Shivshankar Menon: Good evening ladies and gentlemen.
I am very happy to be here with Under Secretary of State Burns.
We have had a very productive day today. We have had a series of talks right through the day where we reviewed the development of our bilateral relations between India and the US. We also discussed regional issues. In the afternoon, he held discussions with PM’s Special Envoy Shyam Saran on the civil nuclear agreement that we have between India and the US.
The atmosphere throughout was very positive, very constructive, very forward looking. During the bilateral review we naturally reviewed the state of implementation of the 18th July (2005) and 2nd March (2006) Joint Statements. The last year or so has seen an unprecedented engagement both in terms of depth, in terms of levels, in terms of the wide range of subjects which we have covered between the US and India. So, our job was really quite easy. We noted the progress in all the areas, in trade, in the economy, in energy, in agriculture, IPR issues, space, high-tech, defence, global issues, it really was quite a wide ranging discussion. We are working now on initiatives in each and every one of these fields. We also discussed expanding the horizon of cooperation and look forward to the next year and we hope to continue these discussions today and tomorrow while Under Secretary Burns is here with us here in India.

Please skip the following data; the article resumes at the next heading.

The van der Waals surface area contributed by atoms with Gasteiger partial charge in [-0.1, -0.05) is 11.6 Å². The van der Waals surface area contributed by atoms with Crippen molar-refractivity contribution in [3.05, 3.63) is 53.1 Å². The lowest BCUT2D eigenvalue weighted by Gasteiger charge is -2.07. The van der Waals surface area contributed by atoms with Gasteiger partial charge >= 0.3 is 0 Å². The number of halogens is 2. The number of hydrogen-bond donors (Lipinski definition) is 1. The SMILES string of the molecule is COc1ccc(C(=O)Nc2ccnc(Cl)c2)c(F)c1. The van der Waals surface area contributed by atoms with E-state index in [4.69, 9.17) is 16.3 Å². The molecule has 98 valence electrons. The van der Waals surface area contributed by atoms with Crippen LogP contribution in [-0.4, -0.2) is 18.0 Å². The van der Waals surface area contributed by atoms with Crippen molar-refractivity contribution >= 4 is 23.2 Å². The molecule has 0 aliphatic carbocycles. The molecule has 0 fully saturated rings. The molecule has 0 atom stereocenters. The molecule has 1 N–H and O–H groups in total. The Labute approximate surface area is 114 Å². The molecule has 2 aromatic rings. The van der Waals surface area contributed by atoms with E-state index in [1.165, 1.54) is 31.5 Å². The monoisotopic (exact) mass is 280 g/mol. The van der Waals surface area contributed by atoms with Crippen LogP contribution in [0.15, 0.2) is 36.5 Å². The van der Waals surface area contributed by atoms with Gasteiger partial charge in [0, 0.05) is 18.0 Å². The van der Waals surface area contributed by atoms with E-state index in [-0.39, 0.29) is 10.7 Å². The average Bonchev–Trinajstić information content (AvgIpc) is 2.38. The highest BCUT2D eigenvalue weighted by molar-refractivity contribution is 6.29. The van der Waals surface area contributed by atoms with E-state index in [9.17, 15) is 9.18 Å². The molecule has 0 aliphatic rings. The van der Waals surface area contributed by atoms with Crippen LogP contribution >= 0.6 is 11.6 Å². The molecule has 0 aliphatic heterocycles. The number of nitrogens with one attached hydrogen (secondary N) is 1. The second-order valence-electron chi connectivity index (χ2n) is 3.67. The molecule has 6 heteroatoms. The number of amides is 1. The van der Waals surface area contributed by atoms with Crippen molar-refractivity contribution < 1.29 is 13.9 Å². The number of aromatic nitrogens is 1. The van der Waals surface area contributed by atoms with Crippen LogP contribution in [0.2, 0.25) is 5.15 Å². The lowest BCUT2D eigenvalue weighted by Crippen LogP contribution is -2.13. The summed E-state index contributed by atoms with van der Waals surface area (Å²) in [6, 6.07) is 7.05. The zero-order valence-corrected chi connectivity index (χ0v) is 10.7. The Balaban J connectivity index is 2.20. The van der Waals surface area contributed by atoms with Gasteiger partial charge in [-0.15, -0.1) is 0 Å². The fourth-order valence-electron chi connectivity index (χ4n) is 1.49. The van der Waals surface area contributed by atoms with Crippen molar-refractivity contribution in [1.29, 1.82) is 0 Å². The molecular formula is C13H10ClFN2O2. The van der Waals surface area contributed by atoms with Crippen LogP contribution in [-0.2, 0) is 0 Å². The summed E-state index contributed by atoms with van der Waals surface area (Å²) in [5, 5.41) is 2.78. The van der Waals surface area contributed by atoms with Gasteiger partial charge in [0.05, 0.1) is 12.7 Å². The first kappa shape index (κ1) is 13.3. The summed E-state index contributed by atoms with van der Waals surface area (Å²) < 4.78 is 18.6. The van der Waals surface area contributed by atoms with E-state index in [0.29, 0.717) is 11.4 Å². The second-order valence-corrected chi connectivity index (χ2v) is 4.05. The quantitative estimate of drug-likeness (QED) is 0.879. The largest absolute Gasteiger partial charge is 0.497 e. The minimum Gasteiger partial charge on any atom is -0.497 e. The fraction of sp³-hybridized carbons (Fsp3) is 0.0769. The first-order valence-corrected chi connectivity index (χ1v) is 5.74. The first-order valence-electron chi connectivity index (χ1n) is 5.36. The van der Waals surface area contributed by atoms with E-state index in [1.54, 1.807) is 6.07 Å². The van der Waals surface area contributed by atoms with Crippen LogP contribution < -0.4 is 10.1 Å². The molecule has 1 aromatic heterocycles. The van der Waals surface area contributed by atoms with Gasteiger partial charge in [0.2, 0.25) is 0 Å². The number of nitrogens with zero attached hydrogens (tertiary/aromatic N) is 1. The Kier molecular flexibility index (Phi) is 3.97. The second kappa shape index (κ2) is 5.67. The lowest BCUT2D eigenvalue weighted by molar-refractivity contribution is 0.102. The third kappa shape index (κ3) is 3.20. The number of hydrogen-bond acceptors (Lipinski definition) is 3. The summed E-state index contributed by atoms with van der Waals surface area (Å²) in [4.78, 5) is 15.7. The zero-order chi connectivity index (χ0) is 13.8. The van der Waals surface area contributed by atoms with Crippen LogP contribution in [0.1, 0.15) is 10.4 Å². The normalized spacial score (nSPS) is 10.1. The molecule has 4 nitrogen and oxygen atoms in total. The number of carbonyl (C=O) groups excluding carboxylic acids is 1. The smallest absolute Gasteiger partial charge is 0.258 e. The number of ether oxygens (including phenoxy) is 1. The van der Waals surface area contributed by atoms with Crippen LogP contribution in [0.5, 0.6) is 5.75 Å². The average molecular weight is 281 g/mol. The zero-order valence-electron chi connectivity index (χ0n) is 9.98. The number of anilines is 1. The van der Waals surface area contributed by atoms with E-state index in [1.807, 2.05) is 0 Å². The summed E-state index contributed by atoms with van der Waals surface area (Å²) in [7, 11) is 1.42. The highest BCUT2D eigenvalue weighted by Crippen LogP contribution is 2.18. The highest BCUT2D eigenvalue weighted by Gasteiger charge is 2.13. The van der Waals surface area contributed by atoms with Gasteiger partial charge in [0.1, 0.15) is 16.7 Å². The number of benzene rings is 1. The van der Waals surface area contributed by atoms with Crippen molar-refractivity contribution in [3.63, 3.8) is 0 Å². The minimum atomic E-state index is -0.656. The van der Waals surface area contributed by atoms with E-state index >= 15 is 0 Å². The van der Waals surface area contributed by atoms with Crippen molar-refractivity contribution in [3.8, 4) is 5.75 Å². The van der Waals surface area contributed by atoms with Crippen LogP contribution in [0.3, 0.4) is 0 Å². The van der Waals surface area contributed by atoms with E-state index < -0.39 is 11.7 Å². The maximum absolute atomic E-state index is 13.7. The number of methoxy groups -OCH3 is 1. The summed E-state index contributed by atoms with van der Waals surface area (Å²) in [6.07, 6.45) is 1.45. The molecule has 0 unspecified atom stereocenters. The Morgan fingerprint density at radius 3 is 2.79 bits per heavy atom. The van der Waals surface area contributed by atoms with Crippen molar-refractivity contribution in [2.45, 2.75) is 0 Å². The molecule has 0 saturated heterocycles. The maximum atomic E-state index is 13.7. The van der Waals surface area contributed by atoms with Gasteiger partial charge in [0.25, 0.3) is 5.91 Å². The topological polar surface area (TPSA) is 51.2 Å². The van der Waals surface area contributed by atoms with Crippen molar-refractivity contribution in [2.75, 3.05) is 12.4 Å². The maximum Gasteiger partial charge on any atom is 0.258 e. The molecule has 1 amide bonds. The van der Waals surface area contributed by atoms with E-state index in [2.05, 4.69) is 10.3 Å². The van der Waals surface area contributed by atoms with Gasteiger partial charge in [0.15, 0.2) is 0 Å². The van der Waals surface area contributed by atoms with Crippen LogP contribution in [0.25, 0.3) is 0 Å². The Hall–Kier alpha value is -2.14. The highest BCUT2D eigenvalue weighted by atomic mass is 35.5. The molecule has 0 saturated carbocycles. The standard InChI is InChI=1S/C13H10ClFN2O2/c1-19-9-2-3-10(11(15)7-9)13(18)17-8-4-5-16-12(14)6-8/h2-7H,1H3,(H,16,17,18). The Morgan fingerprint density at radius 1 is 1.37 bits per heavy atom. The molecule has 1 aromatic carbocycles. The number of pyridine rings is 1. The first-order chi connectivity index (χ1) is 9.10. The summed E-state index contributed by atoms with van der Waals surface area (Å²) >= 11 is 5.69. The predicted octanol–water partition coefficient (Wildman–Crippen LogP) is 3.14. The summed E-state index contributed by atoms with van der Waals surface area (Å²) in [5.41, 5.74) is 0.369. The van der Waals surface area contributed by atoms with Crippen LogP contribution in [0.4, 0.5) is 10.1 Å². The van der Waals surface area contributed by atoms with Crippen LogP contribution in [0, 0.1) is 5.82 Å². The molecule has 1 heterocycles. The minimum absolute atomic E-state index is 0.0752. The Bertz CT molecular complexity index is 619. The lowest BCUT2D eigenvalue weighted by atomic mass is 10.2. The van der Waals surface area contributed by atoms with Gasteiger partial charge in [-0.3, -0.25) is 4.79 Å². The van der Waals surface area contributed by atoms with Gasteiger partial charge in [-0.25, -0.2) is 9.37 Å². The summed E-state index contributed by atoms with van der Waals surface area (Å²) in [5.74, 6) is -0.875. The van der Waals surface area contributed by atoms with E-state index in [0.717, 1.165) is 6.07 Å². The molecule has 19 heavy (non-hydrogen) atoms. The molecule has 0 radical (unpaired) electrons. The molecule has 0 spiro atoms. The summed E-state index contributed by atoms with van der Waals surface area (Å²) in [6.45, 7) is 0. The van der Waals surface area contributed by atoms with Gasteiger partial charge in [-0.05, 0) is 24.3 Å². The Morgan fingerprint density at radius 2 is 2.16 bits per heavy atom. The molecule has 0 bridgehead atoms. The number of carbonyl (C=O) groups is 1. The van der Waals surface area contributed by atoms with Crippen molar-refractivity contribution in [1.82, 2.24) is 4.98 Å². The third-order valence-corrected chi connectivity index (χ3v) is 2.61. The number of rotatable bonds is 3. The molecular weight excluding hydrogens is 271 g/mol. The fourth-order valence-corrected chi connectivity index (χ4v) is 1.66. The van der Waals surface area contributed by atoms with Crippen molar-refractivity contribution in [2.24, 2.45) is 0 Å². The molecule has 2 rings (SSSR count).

We also covered regional and international issues where we discussed questions relating to South Asia, to West Asia, and also decided to step up our cooperation in counter-terrorism, an area where we have a clear common interest. In the afternoon when Mr. Shyam Saran was there he discussed the implementation of the nuclear understandings that we have arrived at between India and the US. Of course, we are awaiting the outcome of the Congressional deliberations. We do not have the text yet of the Bill but Mr. Burns is good enough to give us an idea, a sense of what is happening in Washington.